I think sometimes, because of the way that we look at maintenance purely as a service and the reality is lots of the customers, they buy maintenance because they want all the upgrades, and that's really the primary reason is keeping up to date with the software, more so than getting support. This would not be my place to argue whether that should be looked upon as a form of license, but nevertheless it shows the strength of the deployment itself, of how dependent our customers are on the technology.

So it's our job, I think, one, is continue this growth in maintenance, which is obviously a highly profitable business for BEA, but also at the same time look at some of the things that we are doing as we're adjusting ourselves in the market, looking at what needs to be changed. Clearly, we believe this new generation of application infrastructure is needed to build these process-independent applications and highly composite format. So those are the things that we're hoping to use to stimulate the growth of the license revenue. I don't think this is done in any way, shape or form. I think there are opportunities right in front of us, that if we look at all the activities are in the consumer space. The enterprise needs to keep pace in terms of how they are going to have application development and deployment models that really matches up with that. That's what we're working on, and we are very encouraged with some of the work that we are doing.

Operator

Your next question comes from John DiFucci - Bear Stearns.

John DiFucci - Bear Stearns

Mark, this is the first quarter in four where cash flow grew year over year. Is there anything in there that's a little odd? Is there any major change in working capital somewhere in a line item? I realize you don't publish the balance sheet right now, because of the stock options issue.

Related to that question, the cash balance was down about $165 million, I think it was, even though cash flow from operations was up $61 million or was positive $61 million. Can you just explain that a little bit, please?

Mark Dentinger

In the order that you asked them, on the cash flow from operations, it's a little difficult to measure that growth quarter to quarter, simply because of the timing of when you collect big bills. We've got several multi-million-dollar transactions to come in. So at the end of the quarter, we were down a little bet on the comparatives with the Q1, and we were up on the comparatives with Q2. So you really have to look at that as a multi-quarter phenomenon and a comparison with multi prior quarters, just because the inbound cash, in particular, it's hard to forecast exactly when we're going to bring it in.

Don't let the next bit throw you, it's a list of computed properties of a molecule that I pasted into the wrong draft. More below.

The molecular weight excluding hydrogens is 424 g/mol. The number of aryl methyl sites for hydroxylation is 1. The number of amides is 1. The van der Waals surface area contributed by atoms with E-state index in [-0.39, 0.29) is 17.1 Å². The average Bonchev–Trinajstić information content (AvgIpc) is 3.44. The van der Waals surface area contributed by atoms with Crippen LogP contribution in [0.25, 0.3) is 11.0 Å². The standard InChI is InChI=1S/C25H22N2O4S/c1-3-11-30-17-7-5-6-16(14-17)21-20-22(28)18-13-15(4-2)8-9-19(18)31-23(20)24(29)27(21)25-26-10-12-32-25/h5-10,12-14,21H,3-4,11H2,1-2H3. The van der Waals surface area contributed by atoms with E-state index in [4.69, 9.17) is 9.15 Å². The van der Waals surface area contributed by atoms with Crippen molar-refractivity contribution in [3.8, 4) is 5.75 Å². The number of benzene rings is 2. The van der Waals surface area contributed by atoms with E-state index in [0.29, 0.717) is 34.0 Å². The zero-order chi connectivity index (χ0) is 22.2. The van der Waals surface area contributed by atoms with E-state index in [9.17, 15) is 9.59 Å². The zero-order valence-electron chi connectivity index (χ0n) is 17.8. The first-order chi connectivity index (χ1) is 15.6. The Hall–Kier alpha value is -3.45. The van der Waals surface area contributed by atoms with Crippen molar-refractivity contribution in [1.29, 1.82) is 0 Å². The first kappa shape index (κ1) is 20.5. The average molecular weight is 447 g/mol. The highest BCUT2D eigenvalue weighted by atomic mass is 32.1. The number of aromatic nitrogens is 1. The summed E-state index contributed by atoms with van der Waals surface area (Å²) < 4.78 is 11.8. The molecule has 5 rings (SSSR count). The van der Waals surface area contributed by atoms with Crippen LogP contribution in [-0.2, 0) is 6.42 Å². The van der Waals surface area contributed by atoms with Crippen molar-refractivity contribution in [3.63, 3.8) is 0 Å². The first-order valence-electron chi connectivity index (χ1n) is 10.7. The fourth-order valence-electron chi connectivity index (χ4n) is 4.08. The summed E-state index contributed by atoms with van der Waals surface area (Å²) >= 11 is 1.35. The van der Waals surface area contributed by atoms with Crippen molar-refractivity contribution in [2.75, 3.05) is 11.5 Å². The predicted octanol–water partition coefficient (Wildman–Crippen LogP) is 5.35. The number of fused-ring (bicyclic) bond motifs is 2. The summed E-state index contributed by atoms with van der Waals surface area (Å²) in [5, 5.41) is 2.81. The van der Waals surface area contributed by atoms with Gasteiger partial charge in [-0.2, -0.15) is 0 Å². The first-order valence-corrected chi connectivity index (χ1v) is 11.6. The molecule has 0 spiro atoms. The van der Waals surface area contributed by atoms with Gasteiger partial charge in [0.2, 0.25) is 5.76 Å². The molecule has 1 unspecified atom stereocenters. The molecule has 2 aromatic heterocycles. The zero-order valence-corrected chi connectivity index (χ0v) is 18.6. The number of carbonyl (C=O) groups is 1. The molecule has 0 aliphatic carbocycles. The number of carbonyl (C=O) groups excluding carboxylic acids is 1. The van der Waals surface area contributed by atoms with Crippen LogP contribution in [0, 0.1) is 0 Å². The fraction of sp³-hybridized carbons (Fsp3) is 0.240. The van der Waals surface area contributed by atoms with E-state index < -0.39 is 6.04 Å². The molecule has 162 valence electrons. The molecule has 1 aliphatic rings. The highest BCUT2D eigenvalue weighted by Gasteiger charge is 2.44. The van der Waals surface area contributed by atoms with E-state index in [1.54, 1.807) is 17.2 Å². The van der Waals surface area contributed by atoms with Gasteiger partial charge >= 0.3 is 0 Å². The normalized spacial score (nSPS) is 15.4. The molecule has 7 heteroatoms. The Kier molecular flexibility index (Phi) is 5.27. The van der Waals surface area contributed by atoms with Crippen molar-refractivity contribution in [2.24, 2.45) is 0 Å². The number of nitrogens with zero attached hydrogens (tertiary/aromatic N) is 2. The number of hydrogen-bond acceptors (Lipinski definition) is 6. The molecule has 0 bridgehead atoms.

The second phenomenon is that actually, that cash flow number was probably even stronger than it was published, because also embedded in the cash flow this quarter was almost $5 million worth of payments to the IRS on our 409(a) program, and an additional $5 million in the stock options investigation this year that were not in the number last year. So the Q2 number was really, really super-strong. It was up about 40% on an apples-to-apples comparison.

Now, one thing moving in our favor in all of that is that typically, if our employees were exercising and selling stock, we would have a small portion of that cash flow that's currently operating cash flow reclassified as an investment activity, because of the way that way that taxes and stock options work. But if you correct for all of that, it just happened to be a quarter when a lot moved in our favor on that thing. We would expect, again, that cash flow from operations will move and will correlate very, very consistently with the operating income growth in the company, in the long run.

On your second point, yes, the reason that the cash flow from operations was up but the overall cash balances were down is because we paid off the remaining $215 million on our line of credit in the quarter, and so we are now, as we speak, anyways, completely debt-free. So all of the cash that you see there is cash and investments on our balance sheet. So that's the reason for the decrease in the total cash balance.

Operator

Your next question comes from Nitin Doke – JP Morgan.

Nitin Doke - JP Morgan

Can you update us on the sales force in the US and how the turnover has been there and if you think you got all the right management in place?

Alfred Chuang

Some of the things that we have done in the quarter purely are disciplinary kinds of things. We tracked our deals very, very aggressively, literally on a day-to-day basis so we know the shifts around the deal-closing process. Also, along the lines, we know which deals go out, which deals come in. So we had just tremendous visibility throughout the entire quarter knowing what got closed. It also is the most consistently executed quarter that we have seen since 2000. There have been quite a few years since we had this level of consistent execution in terms of deals. So it makes life a lot easier, and we are implementing very similar things in Europe as we speak, something that we have done in Asia previously. So some are new, some are old, and some of these processes we have used before, in the late '90s, and we're reapplying some of these things into our overall discipline, with a much larger sales force. It seems to be working well, and our salesforce tend to like this way of how we are managing it. I call it the engineer's way of managing a sales force. It seems to be working.

Nitin Doke - JP Morgan

For the maintenance revenue, have you seen any impact from the Guardian or the deal maintenance programs there? If you could talk a little bit about your [E&P] rates in the quarter?

Alfred Chuang